*7 point groups with multiple 3-or-more-fold rotation axes; they can also be characterized as point groups with multiple 3-fold rotation axes, because all 7 include these axes; with regard to 3-or-more-fold rotation axes the possible combinations are:
** 4×3
**4×3 and 3×4
**10×3 and 6×5A selection of point groups is compatible with discrete translational symmetry: 27 from the 7 infinite series, and 5 of the 7 others, the 32 so-called crystallographic point groups. See also the crystallographic restriction theorem.

The seven infinite series

The infinite series have an index "n", which can be any integer; in each series, the "n"th symmetry group contains "n"-fold rotational symmetry about an axis, i.e. symmetry with respect to a rotation by an angle 360°/"n". "n"=1 covers the cases of no rotational symmetry at all. There are four series with no other axes of rotational symmetry, see cyclic symmetries, and three with additional axes of 2-fold symmetry, see dihedral symmetry.

For "n" = ∞ they correspond to the frieze groups. Schönflies notation is used, and, in parentheses, orbifold notation; the latter is not only conveniently related to its properties, but also to the order of the group, see below; it is a unified notation, also applicable for wallpaper groups and frieze groups.

The 7 infinite series are:
*"Cn" ("nn" ) of order "n" - "n"-fold rotational symmetry (abstract group Z"n" ); for "n" = 1: no symmetry"' (trivial group)
*"Cnh" ("n"* ) of order 2"n" (for odd "n" abstract group Z"2n" = Z"n" × Z2 , for even "n" abstract group Z"n" × Z2 )
*"Cnv" (*"nn" ) of order 2"n" - pyramidal symmetry (abstract group Dih"n" ); in biology "C2v" is called biradial symmetry.
*"Dn" (22"n" ) of order 2"n" - dihedral symmetry (abstract group Dih"n" )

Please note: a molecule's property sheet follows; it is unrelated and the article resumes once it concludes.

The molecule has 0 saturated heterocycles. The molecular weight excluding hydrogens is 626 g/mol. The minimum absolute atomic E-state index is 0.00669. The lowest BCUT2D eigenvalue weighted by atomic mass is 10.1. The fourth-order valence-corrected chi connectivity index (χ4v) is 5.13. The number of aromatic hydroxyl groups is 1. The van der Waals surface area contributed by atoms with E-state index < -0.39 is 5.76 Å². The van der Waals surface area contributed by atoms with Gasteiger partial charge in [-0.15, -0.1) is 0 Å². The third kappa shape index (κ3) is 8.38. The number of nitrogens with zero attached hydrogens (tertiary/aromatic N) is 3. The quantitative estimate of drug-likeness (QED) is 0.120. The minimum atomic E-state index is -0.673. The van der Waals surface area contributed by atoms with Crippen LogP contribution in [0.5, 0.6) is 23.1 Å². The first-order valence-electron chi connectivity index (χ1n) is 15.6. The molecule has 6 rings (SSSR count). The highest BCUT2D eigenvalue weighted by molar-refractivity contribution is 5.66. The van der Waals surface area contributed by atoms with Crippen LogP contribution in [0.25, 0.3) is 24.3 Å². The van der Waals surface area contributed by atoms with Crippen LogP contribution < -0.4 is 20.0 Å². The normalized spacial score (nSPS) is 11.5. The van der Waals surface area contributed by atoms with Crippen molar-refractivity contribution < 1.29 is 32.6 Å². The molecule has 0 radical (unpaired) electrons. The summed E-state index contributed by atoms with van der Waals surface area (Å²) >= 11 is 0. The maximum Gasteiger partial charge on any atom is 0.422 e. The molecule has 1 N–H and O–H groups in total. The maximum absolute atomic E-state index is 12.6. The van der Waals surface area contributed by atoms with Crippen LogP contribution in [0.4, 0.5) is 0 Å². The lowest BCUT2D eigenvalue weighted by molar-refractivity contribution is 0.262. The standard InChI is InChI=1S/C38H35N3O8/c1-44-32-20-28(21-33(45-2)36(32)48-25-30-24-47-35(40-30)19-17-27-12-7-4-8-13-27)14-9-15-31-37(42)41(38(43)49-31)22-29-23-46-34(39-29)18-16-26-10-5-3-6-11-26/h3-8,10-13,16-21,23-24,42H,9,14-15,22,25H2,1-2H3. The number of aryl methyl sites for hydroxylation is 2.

*"S2n" ("n"x ) of order 2"n" (not to be confused with symmetric groups, for which the same notation is used; abstract group Z"2n" )
*"Dnh" (*22"n" ) of order 4"n" - prismatic symmetry (for odd "n" abstract group Dih"2n" = Dih"n" × Z2 ; for even "n" abstract group Dih"n" × Z2 )
*"Dnd" (or "Dnv" ) (2*"n" ) - antiprismatic symmetry of order 4"n" (abstract group Dih"2n" )

The terms horizontal (h) and vertical (v), and the corresponding subscripts, refer to the additional mirror plane, that can be parallel to the rotation axis (vertical) or perpendicular to the rotation axis (horizontal).

Involutional symmetry (abstract group Z2 ):
*"Ci" - inversion symmetry
*"C2" - 2-fold rotational symmetry
*"Cs" - reflection symmetry, also called bilateral symmetry.

The second of these is the first of the uniaxial groups (cyclic groups) "Cn" of order "n" (also applicable in 2D), which are generated by a single rotation of angle 360°/"n". In addition to this, one may add a mirror plane perpendicular to the axis, giving the group "Cnh" of order 2"n", or a set of "n" mirror planes containing the axis, giving the group "Cnv", also of order 2"n". The latter is the symmetry group for a regular "n"-sided pyramid. A typical object with symmetry group "C"n or "D"n is a propellor.